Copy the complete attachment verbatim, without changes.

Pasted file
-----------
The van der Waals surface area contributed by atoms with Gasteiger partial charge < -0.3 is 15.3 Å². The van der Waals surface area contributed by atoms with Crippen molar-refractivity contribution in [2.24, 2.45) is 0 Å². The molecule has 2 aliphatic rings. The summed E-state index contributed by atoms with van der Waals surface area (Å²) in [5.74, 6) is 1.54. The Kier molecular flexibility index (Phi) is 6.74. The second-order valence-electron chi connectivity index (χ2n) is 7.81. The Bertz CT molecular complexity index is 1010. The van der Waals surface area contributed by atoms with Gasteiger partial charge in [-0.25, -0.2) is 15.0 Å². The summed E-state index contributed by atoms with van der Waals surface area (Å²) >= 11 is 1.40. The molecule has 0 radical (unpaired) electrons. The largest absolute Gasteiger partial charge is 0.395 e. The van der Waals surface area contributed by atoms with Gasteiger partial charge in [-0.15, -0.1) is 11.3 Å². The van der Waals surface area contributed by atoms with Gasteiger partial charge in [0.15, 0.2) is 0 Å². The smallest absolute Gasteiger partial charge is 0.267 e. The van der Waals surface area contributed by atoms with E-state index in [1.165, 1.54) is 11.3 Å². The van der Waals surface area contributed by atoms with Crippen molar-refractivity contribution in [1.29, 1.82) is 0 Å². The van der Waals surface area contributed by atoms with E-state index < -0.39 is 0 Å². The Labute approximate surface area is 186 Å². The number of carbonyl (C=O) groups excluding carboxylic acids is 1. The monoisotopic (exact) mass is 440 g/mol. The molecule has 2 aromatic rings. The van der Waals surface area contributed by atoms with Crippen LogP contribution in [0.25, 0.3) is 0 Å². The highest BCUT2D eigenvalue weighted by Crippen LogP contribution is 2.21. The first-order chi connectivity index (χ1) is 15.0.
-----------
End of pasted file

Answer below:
The van der Waals surface area contributed by atoms with Gasteiger partial charge < -0.3 is 15.3 Å². The van der Waals surface area contributed by atoms with Crippen molar-refractivity contribution in [2.24, 2.45) is 0 Å². The molecule has 2 aliphatic rings. The summed E-state index contributed by atoms with van der Waals surface area (Å²) in [5.74, 6) is 1.54. The Kier molecular flexibility index (Phi) is 6.74. The second-order valence-electron chi connectivity index (χ2n) is 7.81. The Bertz CT molecular complexity index is 1010. The van der Waals surface area contributed by atoms with Gasteiger partial charge in [-0.25, -0.2) is 15.0 Å². The summed E-state index contributed by atoms with van der Waals surface area (Å²) >= 11 is 1.40. The molecule has 0 radical (unpaired) electrons. The largest absolute Gasteiger partial charge is 0.395 e. The van der Waals surface area contributed by atoms with Gasteiger partial charge in [-0.15, -0.1) is 11.3 Å². The van der Waals surface area contributed by atoms with Gasteiger partial charge in [0.15, 0.2) is 0 Å². The smallest absolute Gasteiger partial charge is 0.267 e. The van der Waals surface area contributed by atoms with E-state index in [1.165, 1.54) is 11.3 Å². The van der Waals surface area contributed by atoms with Crippen molar-refractivity contribution in [1.29, 1.82) is 0 Å². The van der Waals surface area contributed by atoms with E-state index < -0.39 is 0 Å². The Labute approximate surface area is 186 Å². The number of carbonyl (C=O) groups excluding carboxylic acids is 1. The monoisotopic (exact) mass is 440 g/mol. The molecule has 2 aromatic rings. The van der Waals surface area contributed by atoms with Crippen LogP contribution in [0.25, 0.3) is 0 Å². The highest BCUT2D eigenvalue weighted by Crippen LogP contribution is 2.21. The first-order chi connectivity index (χ1) is 15.0.